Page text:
It's here! Grandmaster Richard Pask's long-awaited Complete Checkers: Repertoire is available in a free electronic edition and an inexpensive print volume. The content has been developed, refined, tested and verified by Mr. Pask over a period spanning some forty years. A year in production, the book is at last ready for general release.
CC:R, as we also call it, is the master-level companion volume to Complete Checkers: Insights, published just about a year ago. Together the two books take the aspiring and ambitious player, willing to put in the necessary time and practice, from utter novice to accomplished master. And even if you are not looking to become the next champion, the books provide nearly endless checker entertainment and education, and are bound to raise your level of play and enjoyment.
The new book checks in at 478 large-size double column pages. It's a rewrite and expansion of Complete Checkers: 3rd Edition and contains thousands of additions and improvements.
You can get your free electronic copy here or from the Richard Pask page linked in the column to the right. The print book can be obtained from Amazon in the US or from its other worldwide outlets. We hope that, if you find the book useful and it's within your means, you'll support the project by buying a print copy, which is priced only at a level to eventually recoup our direct costs.
We thank Mr. Pask for his generosity in providing this capstone work without charge to the checker playing public, and for his trust in us by allowing us to edit and publish his incredible books.
Here, as a bit of a teaser, is something from the book. It's from the 10-15 22-17 9-13 ballot, arising from a game played between D. Zevenia and R. Cornell in 1964.
This isn't all that difficult--- if you can see it, that is. It's positively amazing. Give it a try and then click on Read More to see the solution and run-up. And definitely get hold of Mr. Pask's new book![Read More]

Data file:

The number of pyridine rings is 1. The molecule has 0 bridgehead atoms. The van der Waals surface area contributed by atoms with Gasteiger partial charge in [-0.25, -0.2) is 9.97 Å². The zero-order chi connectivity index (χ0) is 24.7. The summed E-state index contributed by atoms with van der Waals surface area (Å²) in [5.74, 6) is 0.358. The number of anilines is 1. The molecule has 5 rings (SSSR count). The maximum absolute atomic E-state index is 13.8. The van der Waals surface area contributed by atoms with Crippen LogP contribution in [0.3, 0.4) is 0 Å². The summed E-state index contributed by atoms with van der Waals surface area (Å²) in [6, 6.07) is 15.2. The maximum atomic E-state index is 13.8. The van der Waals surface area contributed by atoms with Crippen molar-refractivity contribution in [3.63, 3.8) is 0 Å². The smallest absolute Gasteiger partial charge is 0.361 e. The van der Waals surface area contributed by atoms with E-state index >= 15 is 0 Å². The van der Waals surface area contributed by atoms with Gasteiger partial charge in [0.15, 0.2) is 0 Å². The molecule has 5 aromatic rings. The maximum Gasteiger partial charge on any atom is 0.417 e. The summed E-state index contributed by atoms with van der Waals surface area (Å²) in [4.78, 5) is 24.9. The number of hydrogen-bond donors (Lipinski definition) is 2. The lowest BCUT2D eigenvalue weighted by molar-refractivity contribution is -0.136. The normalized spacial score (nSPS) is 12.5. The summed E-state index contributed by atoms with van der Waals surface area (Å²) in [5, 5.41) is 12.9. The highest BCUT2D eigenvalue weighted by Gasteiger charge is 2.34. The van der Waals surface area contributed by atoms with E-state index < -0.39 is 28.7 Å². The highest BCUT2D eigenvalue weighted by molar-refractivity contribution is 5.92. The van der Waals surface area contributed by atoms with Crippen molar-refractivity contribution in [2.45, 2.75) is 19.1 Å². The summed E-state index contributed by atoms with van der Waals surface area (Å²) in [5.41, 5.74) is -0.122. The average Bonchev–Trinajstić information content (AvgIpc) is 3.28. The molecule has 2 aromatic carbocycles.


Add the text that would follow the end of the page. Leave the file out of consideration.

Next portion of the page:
Our Checker School series has featured several problems and excerpts from Andrew J. Banks' quirky but fascinating book Checker Board Strategy, published back in 1945. Mr. Banks came up with a set of characters, such as Farmer Sneed and Skittle, whom he utilized in short sketches to illustrate various principles related to learning the game of checkers.
Here's a short sketch Mr. Banks entitled A Good Coach.
A Good Coach
Said Aristotle, "The one exclusive sign of a thorough knowledge is the power of teaching." The popular Internationalist, has this power. He usually preferred to demonstrate problems, rather than games. In studying a game is not the student tempted to merely guess at the reasons for the moves? However, in solving a problem, he must think accurately. The Internationalist, without using a board, often solved all the problems in an issue of Wood's Checker Player. With amazing speed, he solved gems that players set up for him; he has mastered over 25,000 problems. Moreover, his teaching ability equaled his great skill.
His method was to tactfully indicate where and why Skittle had failed to solve a problem. Skittle's second attempt consequently was superior to the first; whereupon the Internationalist warmly congratulated him; and this made Skittle energetically try to solve more problems. Encouragement does not make a pupil wiser, but it does enable him to endure correction. Said Mr. Johnson, "The applause of a single human being is of great consequence."
What Skittle learned served him well; he felt that his play was his own---not his teacher's. He received excellent advice and theories, but no set rules. There are no formulas in checker playing---each player must develop his own style. He should remember that study and copy are two different things.
Skittle developed the feel of the game, an observing eye, and new exciting ideas. How did he learn so rapidly? He made mistakes, corrected them; made more, corrected THEM; and repeated this process over and over. Great things are performed not by strength but by perseverence.
In the story, Mr. Banks refers to the "Internationalist." There are several players who were called that. We're not sure who he means. We think it might be Harry Moulding, but we don't know for sure. Can any of our readers shed some light on this?